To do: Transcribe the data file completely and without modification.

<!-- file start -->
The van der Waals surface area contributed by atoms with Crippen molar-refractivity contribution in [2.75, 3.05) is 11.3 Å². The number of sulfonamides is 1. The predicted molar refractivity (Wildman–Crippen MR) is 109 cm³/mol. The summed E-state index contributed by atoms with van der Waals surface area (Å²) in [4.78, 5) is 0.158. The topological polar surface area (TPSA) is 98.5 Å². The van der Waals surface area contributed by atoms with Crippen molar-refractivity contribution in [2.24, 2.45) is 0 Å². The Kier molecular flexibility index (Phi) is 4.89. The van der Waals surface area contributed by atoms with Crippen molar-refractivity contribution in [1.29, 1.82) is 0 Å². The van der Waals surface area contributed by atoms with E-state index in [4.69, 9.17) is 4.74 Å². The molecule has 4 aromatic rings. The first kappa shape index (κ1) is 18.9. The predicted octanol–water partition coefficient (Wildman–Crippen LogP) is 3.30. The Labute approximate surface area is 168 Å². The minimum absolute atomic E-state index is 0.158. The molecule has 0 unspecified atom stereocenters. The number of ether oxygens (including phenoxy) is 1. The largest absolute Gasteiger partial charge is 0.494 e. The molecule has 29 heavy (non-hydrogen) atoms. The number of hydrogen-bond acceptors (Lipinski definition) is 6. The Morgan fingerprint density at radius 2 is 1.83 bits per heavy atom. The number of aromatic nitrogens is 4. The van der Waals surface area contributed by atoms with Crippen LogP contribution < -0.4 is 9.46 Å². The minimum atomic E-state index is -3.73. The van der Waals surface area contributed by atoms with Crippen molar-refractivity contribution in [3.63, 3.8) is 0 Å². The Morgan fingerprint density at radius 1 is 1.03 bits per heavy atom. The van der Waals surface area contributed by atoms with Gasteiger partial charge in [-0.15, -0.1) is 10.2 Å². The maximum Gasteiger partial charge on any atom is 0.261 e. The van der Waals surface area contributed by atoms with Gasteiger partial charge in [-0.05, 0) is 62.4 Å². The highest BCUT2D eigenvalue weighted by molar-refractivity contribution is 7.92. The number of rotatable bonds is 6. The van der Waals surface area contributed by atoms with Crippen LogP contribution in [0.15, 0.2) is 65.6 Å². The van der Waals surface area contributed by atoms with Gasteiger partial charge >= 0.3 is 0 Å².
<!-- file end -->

The van der Waals surface area contributed by atoms with Crippen molar-refractivity contribution in [2.75, 3.05) is 11.3 Å². The number of sulfonamides is 1. The predicted molar refractivity (Wildman–Crippen MR) is 109 cm³/mol. The summed E-state index contributed by atoms with van der Waals surface area (Å²) in [4.78, 5) is 0.158. The topological polar surface area (TPSA) is 98.5 Å². The van der Waals surface area contributed by atoms with Crippen molar-refractivity contribution in [2.24, 2.45) is 0 Å². The Kier molecular flexibility index (Phi) is 4.89. The van der Waals surface area contributed by atoms with Crippen molar-refractivity contribution in [1.29, 1.82) is 0 Å². The van der Waals surface area contributed by atoms with E-state index in [4.69, 9.17) is 4.74 Å². The molecule has 4 aromatic rings. The first kappa shape index (κ1) is 18.9. The predicted octanol–water partition coefficient (Wildman–Crippen LogP) is 3.30. The Labute approximate surface area is 168 Å². The minimum absolute atomic E-state index is 0.158. The molecule has 0 unspecified atom stereocenters. The number of ether oxygens (including phenoxy) is 1. The largest absolute Gasteiger partial charge is 0.494 e. The molecule has 29 heavy (non-hydrogen) atoms. The number of hydrogen-bond acceptors (Lipinski definition) is 6. The Morgan fingerprint density at radius 2 is 1.83 bits per heavy atom. The number of aromatic nitrogens is 4. The van der Waals surface area contributed by atoms with Crippen LogP contribution < -0.4 is 9.46 Å². The minimum atomic E-state index is -3.73. The van der Waals surface area contributed by atoms with Crippen molar-refractivity contribution in [3.63, 3.8) is 0 Å². The Morgan fingerprint density at radius 1 is 1.03 bits per heavy atom. The van der Waals surface area contributed by atoms with Gasteiger partial charge in [-0.15, -0.1) is 10.2 Å². The maximum Gasteiger partial charge on any atom is 0.261 e. The van der Waals surface area contributed by atoms with Gasteiger partial charge in [-0.05, 0) is 62.4 Å². The highest BCUT2D eigenvalue weighted by molar-refractivity contribution is 7.92. The number of rotatable bonds is 6. The van der Waals surface area contributed by atoms with Crippen LogP contribution in [0.15, 0.2) is 65.6 Å². The van der Waals surface area contributed by atoms with Gasteiger partial charge >= 0.3 is 0 Å².